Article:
Casting off its 1971 baggage

We can see in the history of modern states that revolutions are sometimes followed by reactionary repulse. Bangladesh had her version of the tale in 1970s when the nation’s revolutionary birth was hugely offset by the resurgence of Islamist fundamentalist later that decade.

By next two decades, these regressive forces consolidated their revival under the auspice of the military rulers and the centre-right political forces for sheer political expediency of the latter.
But the chief fundamentalist party, the Jamaat-e-Islami (JI) and its leadership, was just not an ideological aberration from the spirit of revolutionary struggle for independence of Bangladesh; they are also culpable of war crimes and crime against humanity alongside the occupant Pakistani Army in 1971 during the war of independence of Bangladesh.

The startling and vivid evidence of the outcome of such crimes are in abundance in photographs, videos, newspapers, magazines etc., not to mention the multitude of oral tales of millions of common Bangladeshis.

The clamour for the trial of the war criminal was never muted, but varied in loudness in the past due to hostile political atmosphere. Even in that, a widow and mother of a 1971 martyr freedom fighter Jahanara Imam captured the nation’s imagination and mobilised millions of people in demand for the trial of the war crime perpetrators.  

The issue was again reignited in 2007-08 by the movement of Sector Commander’s (Freedom Fighter) Forum. The Awami League incorporated the demand as a commitment in their election manifesto of 2008.

The landslide victory of the party with three-fourth majorities set the motion for the arrest and trial of these accused mostly JI leaders and one or two of the main opposition of Bangladesh Nationalist Party (BNP).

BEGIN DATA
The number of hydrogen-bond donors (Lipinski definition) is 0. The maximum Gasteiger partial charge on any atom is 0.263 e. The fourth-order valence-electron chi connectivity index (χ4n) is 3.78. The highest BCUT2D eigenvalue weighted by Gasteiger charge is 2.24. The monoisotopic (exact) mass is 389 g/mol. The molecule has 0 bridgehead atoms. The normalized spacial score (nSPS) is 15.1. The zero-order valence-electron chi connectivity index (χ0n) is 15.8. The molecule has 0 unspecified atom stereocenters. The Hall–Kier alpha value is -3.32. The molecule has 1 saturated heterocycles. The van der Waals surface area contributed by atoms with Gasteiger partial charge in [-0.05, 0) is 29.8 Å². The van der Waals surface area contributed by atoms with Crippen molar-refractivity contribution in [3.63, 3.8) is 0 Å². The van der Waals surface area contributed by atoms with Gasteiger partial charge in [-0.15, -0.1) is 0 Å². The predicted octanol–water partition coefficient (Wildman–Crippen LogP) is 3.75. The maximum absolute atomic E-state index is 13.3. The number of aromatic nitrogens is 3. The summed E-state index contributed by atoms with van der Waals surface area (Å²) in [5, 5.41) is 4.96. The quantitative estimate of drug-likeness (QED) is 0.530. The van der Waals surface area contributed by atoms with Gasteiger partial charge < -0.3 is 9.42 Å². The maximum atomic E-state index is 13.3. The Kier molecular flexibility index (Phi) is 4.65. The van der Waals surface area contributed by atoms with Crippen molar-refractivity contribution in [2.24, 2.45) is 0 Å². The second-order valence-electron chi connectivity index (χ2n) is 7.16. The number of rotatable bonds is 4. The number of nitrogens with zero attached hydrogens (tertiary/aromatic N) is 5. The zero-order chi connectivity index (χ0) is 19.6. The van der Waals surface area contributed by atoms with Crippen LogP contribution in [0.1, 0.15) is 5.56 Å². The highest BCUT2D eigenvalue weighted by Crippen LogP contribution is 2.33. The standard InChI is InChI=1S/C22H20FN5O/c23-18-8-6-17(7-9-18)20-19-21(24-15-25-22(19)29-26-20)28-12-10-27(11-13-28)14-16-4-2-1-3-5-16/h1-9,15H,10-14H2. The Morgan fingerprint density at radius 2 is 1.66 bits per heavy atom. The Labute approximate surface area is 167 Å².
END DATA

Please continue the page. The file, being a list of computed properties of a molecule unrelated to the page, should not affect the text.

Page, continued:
It took some time for the government, a bit too much perhaps, to actually start the trial, and, in recent days, the verdicts started to pour in. Things, in the meantime, got twisted politically by the Shahbag Movement by the liberal youths demanding capital punishment for all the war criminals and later by the grand rallies of the ultra-orthodox Islamists, e.g., Hefazat-e-Islam (HI) in reaction to some opposition inclined Goebbelsian newspaper propaganda that Islam and its prophet is being desecrated in the writings of atheist Shahbag youth.

Both the generalised accusation of desecration and atheism is found to be untrue and the accusation is partially correct for a tiny few.
The government acted with some measures to stabilise the situation, a bit late though. But substantial damage was done by the false propaganda by then.

The JI and its student wing carried out violent, if not so popular, protests against the verdicts throughout, attacking public and private properties and law enforcing personnel.  Despite their smaller vote share than the main two parties the JI is a well-organised cadre based and hierarchical party with their own social bases and international connections.
They are a faith-based entity and not concerned much with democratic tenets. Democratic façade is a temporal attribute for them; a means to theocracy, not any end ideal in itself. Their organisational strength and its nuisance value is also a cover for the crime committed by their leadership in 1971. Even their lawful subjugation isn’t easy for the Awami League govt.

It’s important for Bangladesh to bury its troubled and divisive post-independence past and look forward to reemerge as a cohesive nation. For all these unresolved contentious issues, the nation remained tied to its past and failed to explore its full progress potential. The completed trial of the killers of Sheikh Mujibur Rahman was the first major step in the direction of fulfilling the historic obligation, the other essential step being the current one.

Bangladesh was born through a mass revolutionary movement that championed certain progressive ideals, which the Bangladeshis dearly term ‘Muktijuddher Chetona’ (Spirit of the War of Independence), including democracy, secularism, social justice, progressiveness etc.
The JI and some of its like-minded organisations stand in stark contrast to that. This is a seemingly untenable situation given the JI and its leaderships culpable past in relation to killing, rape, arson, torture of the people of the land and active opposition to independence in a watershed period of the nation history.

Proper fulfillment of the historic obligation through the complete trial or war criminals and their organisation will cast off Bangladesh’s past baggage finally and allow this relatively younger nation to look forward without much distraction.  

With general election is just around the corner and the diminishing popularity of the Awami League due to lack of deliverance on developmental and good governance issues another twist on the matter appears to be the writing on the wall. Therefore, the final outcome of this high tautness issue is yet to be seen. 
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